Nancy Scola is a New York City-based writer. Since 2008, she has served as associate editor at the Personal Democracy Forum's techPresident, an award-winning publication that examines the intersection of technology and politics, with a focus on democratic participation, political organizing, governing, and creating social change. In this role, she breaks news, interviews people working in the field, and provides continuous coverage and analysis. In 2007, Scola co-directed the Personal Democracy Forum unConference, and in 2008 presidential cycle she co-led (Twitter) Vote Report, a project that brought together independent developers, established election protection organizations, and news organizations like NPR to conduct distributed reporting around the practice of democracy.
Scola's work as a writer has also appeared in publications including the American Prospect, Seed Magazine, Politics Magazine, Columbia Journalism Review, the Center for American Progress's Science Progress, and AlterNet. (Some samples of her work are available here.) Her commentary has appeared on the BBC, CNN.com Live, Air America Radio, Brian Lehrer Live, and elsewhere. She fairly regularly appears on conference panels.
Before joining Personal Democracy Forum, Scola served as a policy aide and outreach coordinator for now-Senator Mark Warner of Virginia as he explored a bid in the 2008 U.S. presidential race. In that capacity, she covered Warner's tech and innovation policy portfolio while coordinating relationships with those in the technology world. Scola briefly served as chief online editor for Air America Media. From 2001 to 3005, she worked in the United States House of Representatives on the Committee on Government Reform under the direction of Rep. Henry Waxman of California. Scola began her career in Washington working as a research designer at Social Compact, a non-profit organization that maps and analyzes urban domestic neighborhoods to demonstrate opportunities for business investment.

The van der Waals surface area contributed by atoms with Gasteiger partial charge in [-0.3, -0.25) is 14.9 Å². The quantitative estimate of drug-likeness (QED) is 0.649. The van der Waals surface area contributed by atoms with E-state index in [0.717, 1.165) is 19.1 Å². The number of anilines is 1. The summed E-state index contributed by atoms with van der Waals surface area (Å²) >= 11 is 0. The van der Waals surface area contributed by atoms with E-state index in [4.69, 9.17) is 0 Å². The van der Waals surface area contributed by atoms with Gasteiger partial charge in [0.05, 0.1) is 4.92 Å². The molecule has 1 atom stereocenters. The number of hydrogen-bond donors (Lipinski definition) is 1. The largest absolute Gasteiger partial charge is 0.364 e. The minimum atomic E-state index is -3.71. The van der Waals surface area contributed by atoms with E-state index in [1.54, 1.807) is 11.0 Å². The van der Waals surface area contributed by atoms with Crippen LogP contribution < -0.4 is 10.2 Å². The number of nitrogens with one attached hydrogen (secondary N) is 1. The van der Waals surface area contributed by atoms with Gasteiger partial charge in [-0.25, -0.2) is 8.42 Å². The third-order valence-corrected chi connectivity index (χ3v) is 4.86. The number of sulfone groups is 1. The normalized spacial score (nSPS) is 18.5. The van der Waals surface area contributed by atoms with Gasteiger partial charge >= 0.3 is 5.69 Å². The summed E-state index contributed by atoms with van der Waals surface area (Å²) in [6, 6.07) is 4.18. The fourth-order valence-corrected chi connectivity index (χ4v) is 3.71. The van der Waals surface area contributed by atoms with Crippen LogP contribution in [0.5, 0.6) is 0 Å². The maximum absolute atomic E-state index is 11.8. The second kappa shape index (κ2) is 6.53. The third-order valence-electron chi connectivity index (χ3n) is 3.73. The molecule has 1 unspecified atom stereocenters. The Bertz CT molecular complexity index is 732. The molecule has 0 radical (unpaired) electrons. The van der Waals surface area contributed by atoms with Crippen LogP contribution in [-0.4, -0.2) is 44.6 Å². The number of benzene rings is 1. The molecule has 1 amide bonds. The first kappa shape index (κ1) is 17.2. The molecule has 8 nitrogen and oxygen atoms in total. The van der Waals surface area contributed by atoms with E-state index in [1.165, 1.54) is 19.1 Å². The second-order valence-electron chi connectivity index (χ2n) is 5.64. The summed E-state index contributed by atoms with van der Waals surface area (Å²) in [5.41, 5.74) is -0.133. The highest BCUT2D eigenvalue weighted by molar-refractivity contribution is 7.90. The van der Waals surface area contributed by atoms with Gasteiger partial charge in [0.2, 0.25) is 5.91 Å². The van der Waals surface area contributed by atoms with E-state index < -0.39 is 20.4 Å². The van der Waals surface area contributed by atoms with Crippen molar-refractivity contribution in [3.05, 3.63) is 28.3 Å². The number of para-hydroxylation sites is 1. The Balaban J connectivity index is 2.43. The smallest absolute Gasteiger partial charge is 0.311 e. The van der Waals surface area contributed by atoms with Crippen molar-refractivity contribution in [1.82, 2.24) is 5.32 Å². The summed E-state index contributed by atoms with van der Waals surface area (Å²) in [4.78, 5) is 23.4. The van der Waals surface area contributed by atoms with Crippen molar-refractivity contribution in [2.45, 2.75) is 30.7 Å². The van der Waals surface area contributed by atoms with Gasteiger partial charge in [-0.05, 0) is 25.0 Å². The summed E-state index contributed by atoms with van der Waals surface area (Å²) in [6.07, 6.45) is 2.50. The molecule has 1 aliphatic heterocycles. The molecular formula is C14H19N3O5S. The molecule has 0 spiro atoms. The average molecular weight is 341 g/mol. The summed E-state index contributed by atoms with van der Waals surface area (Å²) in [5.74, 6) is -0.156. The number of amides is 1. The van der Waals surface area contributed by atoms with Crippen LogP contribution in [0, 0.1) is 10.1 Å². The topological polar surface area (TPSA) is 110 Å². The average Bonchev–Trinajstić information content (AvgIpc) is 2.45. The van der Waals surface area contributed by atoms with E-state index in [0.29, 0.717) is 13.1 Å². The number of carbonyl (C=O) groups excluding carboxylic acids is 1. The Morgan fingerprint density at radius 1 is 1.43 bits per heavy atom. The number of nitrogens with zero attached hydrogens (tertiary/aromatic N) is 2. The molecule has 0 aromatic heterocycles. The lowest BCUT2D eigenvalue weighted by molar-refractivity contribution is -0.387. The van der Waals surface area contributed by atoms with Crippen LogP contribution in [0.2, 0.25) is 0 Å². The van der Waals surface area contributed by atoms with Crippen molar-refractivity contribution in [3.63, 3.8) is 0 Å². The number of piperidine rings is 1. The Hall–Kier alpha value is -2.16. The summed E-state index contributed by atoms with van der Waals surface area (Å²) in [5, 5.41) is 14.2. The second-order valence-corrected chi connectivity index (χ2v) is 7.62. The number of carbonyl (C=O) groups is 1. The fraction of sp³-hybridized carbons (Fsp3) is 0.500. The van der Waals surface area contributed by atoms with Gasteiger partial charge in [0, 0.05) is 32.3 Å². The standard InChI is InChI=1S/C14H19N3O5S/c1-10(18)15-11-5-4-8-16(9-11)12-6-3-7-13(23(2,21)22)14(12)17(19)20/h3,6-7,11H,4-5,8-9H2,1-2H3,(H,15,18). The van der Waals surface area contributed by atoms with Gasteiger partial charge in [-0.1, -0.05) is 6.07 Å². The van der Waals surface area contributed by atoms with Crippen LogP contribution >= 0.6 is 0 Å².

Among other things, Nancy has worked with the AFL-CIO, served on the Drum Major Institute's netroots advisory board, been a blogger on the political blog MyDD, spent a summer studying Swahili at Yale University, taught English as a second language in Kenya, and taught a seminar at New York University.
Scola holds a B.A. in anthropology from George Washington University, with a minor in Africana studies. She also holds an M.A. in anthropology from Boston University, where she also served as a fellow in the university's African Studies Center. Her master's thesis, inspired by a trip as an undergraduate to the Kenyan island of Lamu, examined the legacy of the 19th century slave trade on east Africa's Swahili coast. Scola lives in Brooklyn.